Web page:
About Jesus Steve Sweetman
many of us, our approach to understanding anything is somewhat
scatter-brained. It's not a
step by step, systematic, endeavor.
We start our search for understanding at one point, jump forward
to another point, and back to yet another point, and on it goes.
When it comes to studying Biblical prophecy, it's like we're
playing Biblical hop-scotch. We're
all over the map, and we wonder why we don't understand, or, we think we
understand when we don't.
yourself knowing nothing about mathematics.
You're eager to learn so you search far and wide for every and
any math book available. You
open a grade 12 math text. You
read a grade 6 text. You
attempt to read a university book on technical aspects of calculus.
You're so eager to learn that you take any book that crosses your
path. In frustration you
head to the book store hoping to find "Math For Dummy's" on
of us take this same approach to studying Biblical issues, including
prophecy. We jump right into
the book of Revelation, thinking the last book in the Bible should be
the first we study. After
getting bogged down in the imagery of Revelation, we head on over to
Matthew 24, hoping what Jesus said will be easier to understand.
That leads us to Luke's version of Matthew 24, found in Luke 21.
The "abomination of desolation" mentioned by Jesus
sends us to Daniel's prophecies. That
gets us thinking about the anti-Christ and so we skip over to 2
Thessalonians 2 to see what Paul says.
We wonder about war so there's no way to avoid Ezekiel 38 and 39
and the "Gog of Magog" war.
In the process of our Biblical gymnastics, certain words catch
our attention so we turn to our concordance to do word studies.
Our word studies lead to a hand full of other verses.
Soon we're off to our local Christian book store to replace the
Bible we've just worn out.
from verse to verse does have some merit.
Word studies have there place as long as they're balanced with a
systematic, verse by verse, study of the whole Bible that begins in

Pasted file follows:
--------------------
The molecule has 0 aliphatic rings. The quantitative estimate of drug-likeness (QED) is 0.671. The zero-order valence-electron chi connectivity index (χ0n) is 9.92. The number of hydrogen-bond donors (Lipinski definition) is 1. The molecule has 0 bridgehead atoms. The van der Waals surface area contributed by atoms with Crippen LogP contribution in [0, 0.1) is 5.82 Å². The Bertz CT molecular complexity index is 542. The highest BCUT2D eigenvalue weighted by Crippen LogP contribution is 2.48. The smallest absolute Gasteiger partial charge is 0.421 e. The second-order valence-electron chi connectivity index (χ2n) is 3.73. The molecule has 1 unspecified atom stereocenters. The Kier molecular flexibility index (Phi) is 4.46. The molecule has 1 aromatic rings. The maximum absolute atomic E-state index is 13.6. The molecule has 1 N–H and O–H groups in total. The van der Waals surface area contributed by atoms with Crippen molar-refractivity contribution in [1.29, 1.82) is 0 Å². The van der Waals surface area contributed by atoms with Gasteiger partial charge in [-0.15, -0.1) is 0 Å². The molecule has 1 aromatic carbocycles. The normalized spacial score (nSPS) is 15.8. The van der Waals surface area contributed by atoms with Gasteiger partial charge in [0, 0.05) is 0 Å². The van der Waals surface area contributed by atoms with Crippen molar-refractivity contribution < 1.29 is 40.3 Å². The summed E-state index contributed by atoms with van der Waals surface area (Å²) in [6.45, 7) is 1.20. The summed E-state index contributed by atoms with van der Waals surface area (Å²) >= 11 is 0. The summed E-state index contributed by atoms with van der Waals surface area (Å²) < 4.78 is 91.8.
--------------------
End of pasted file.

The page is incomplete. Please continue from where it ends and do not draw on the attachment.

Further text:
with anything, the best way to understand an issue is to start at the
beginning and step by step work our way through to the end.
As in math, we don't start with analytical calculus solutions.
We start at grade 1 math. One
plus one is two. Sooner, and
for sure later, we eventually work our way to university level math, but
even then, we've got questions. It
can be a slow painful process,
and slow isn't in style these days, but taking the time to work our way
from the beginning will help us understand what's at the end.
So we start with Genesis 1:1; "in the beginning …"
This systematic approach, and I'm sorry to say must include the
books of the Law, is fundamental in understanding prophecy.
soon as we hit Genesis 3 we'll see the words "I will", as in ,
"I will do this now and I will do that in the future".
Our search for prophetic truth begins.
The roots of Biblical prophecy are found in its historical
setting, right in the first few chapters of the Bible.
that's how we interpret the Bible, is especially important in
understanding prophecy. One
hermeneutical principle is this. We
must understand what God foretold in the same way in which the one to
whom the prophecy was
originally spoken. For example, in Genesis 12:2 God told Abraham that He
would make him into a great nation.
We must understand this prophetic promise as Abraham understood
it. I'm sure Abraham figured
that his descendents, who later became
prophecy is intertwined with history, so along the way we have to brush
up on our history. We must
understand the setting in which the prophecy was first spoken, to whom
it was spoken, to whom its fulfillment was
originally directed, and, if it has been already been fulfilled or will
yet be fulfilled. For
example, countless times throughout the Old Testament God says that He
prophecy is one huge subject. What
I've said is basic; more can be, and should be said.
Many of us just don't follow the basic principles of study.
Biblical issues, including prophecy, takes hours, days, months,
and even years to understand. We
begin our journey at Genesis 1:1. Word
by word, phrase by phrase, verse by verse, chapter by chapter, and book
by book, we study our way to the end.
don't consider myself a prophecy expert, even though my study has taken
40 years to date. What
slowed the process down for me over the years was a failure to do this
systematic approach to my study. Once
adopting this approach, things have become much clearer for me, and I'm
sure you'd find the same to be true.